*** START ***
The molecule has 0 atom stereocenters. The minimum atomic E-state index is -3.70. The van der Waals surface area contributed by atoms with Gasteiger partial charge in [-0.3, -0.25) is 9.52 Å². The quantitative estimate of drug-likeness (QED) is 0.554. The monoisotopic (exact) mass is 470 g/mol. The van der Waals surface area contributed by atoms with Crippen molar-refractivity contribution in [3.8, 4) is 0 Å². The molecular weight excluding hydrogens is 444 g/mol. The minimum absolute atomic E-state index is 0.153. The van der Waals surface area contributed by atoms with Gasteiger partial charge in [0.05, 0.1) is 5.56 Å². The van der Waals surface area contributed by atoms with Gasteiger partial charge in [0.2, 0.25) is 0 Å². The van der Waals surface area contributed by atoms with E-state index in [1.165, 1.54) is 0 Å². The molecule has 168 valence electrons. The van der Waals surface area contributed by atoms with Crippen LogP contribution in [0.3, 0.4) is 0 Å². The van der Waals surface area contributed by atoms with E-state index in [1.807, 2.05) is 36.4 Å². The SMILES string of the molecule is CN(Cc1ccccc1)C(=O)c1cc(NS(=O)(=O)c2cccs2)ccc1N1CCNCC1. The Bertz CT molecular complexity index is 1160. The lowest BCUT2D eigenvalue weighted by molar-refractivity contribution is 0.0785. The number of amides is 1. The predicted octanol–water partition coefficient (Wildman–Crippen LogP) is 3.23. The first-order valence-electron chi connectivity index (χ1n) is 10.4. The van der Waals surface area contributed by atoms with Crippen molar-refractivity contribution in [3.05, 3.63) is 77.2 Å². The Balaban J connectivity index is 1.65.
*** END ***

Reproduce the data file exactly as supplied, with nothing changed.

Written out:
The molecule has 0 atom stereocenters. The minimum atomic E-state index is -3.70. The van der Waals surface area contributed by atoms with Gasteiger partial charge in [-0.3, -0.25) is 9.52 Å². The quantitative estimate of drug-likeness (QED) is 0.554. The monoisotopic (exact) mass is 470 g/mol. The van der Waals surface area contributed by atoms with Crippen molar-refractivity contribution in [3.8, 4) is 0 Å². The molecular weight excluding hydrogens is 444 g/mol. The minimum absolute atomic E-state index is 0.153. The van der Waals surface area contributed by atoms with Gasteiger partial charge in [0.05, 0.1) is 5.56 Å². The van der Waals surface area contributed by atoms with Gasteiger partial charge in [0.2, 0.25) is 0 Å². The van der Waals surface area contributed by atoms with E-state index in [1.165, 1.54) is 0 Å². The molecule has 168 valence electrons. The van der Waals surface area contributed by atoms with Crippen LogP contribution in [0.3, 0.4) is 0 Å². The van der Waals surface area contributed by atoms with E-state index in [1.807, 2.05) is 36.4 Å². The SMILES string of the molecule is CN(Cc1ccccc1)C(=O)c1cc(NS(=O)(=O)c2cccs2)ccc1N1CCNCC1. The Bertz CT molecular complexity index is 1160. The lowest BCUT2D eigenvalue weighted by molar-refractivity contribution is 0.0785. The number of amides is 1. The predicted octanol–water partition coefficient (Wildman–Crippen LogP) is 3.23. The first-order valence-electron chi connectivity index (χ1n) is 10.4. The van der Waals surface area contributed by atoms with Crippen molar-refractivity contribution in [3.05, 3.63) is 77.2 Å². The Balaban J connectivity index is 1.65.